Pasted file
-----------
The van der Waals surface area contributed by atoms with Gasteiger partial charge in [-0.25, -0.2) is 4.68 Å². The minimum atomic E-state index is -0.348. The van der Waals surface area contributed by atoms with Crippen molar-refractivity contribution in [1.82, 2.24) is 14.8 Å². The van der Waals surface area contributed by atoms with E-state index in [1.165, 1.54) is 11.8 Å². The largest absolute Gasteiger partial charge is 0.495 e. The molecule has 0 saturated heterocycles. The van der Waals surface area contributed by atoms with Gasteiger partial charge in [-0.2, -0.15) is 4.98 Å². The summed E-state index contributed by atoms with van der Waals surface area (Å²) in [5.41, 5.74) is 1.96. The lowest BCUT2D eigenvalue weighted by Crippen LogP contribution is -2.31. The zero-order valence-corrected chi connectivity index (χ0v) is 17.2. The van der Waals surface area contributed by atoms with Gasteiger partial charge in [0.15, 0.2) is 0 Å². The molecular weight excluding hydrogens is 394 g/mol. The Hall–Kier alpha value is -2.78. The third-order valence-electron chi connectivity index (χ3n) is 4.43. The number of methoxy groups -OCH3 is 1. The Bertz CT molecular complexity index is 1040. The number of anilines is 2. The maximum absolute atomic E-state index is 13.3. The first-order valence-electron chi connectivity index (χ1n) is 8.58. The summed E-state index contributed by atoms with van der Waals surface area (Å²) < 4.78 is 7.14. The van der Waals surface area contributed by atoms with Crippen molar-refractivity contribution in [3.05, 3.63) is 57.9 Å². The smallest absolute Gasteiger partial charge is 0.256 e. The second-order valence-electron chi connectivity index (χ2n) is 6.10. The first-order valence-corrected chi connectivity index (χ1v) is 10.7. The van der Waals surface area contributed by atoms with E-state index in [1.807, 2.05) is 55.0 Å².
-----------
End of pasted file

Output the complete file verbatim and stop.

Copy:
The van der Waals surface area contributed by atoms with Gasteiger partial charge in [-0.25, -0.2) is 4.68 Å². The minimum atomic E-state index is -0.348. The van der Waals surface area contributed by atoms with Crippen molar-refractivity contribution in [1.82, 2.24) is 14.8 Å². The van der Waals surface area contributed by atoms with E-state index in [1.165, 1.54) is 11.8 Å². The largest absolute Gasteiger partial charge is 0.495 e. The molecule has 0 saturated heterocycles. The van der Waals surface area contributed by atoms with Gasteiger partial charge in [-0.2, -0.15) is 4.98 Å². The summed E-state index contributed by atoms with van der Waals surface area (Å²) in [5.41, 5.74) is 1.96. The lowest BCUT2D eigenvalue weighted by Crippen LogP contribution is -2.31. The zero-order valence-corrected chi connectivity index (χ0v) is 17.2. The van der Waals surface area contributed by atoms with Gasteiger partial charge in [0.15, 0.2) is 0 Å². The molecular weight excluding hydrogens is 394 g/mol. The Hall–Kier alpha value is -2.78. The third-order valence-electron chi connectivity index (χ3n) is 4.43. The number of methoxy groups -OCH3 is 1. The Bertz CT molecular complexity index is 1040. The number of anilines is 2. The maximum absolute atomic E-state index is 13.3. The first-order valence-electron chi connectivity index (χ1n) is 8.58. The summed E-state index contributed by atoms with van der Waals surface area (Å²) < 4.78 is 7.14. The van der Waals surface area contributed by atoms with Crippen molar-refractivity contribution in [3.05, 3.63) is 57.9 Å². The smallest absolute Gasteiger partial charge is 0.256 e. The second-order valence-electron chi connectivity index (χ2n) is 6.10. The first-order valence-corrected chi connectivity index (χ1v) is 10.7. The van der Waals surface area contributed by atoms with E-state index in [1.807, 2.05) is 55.0 Å².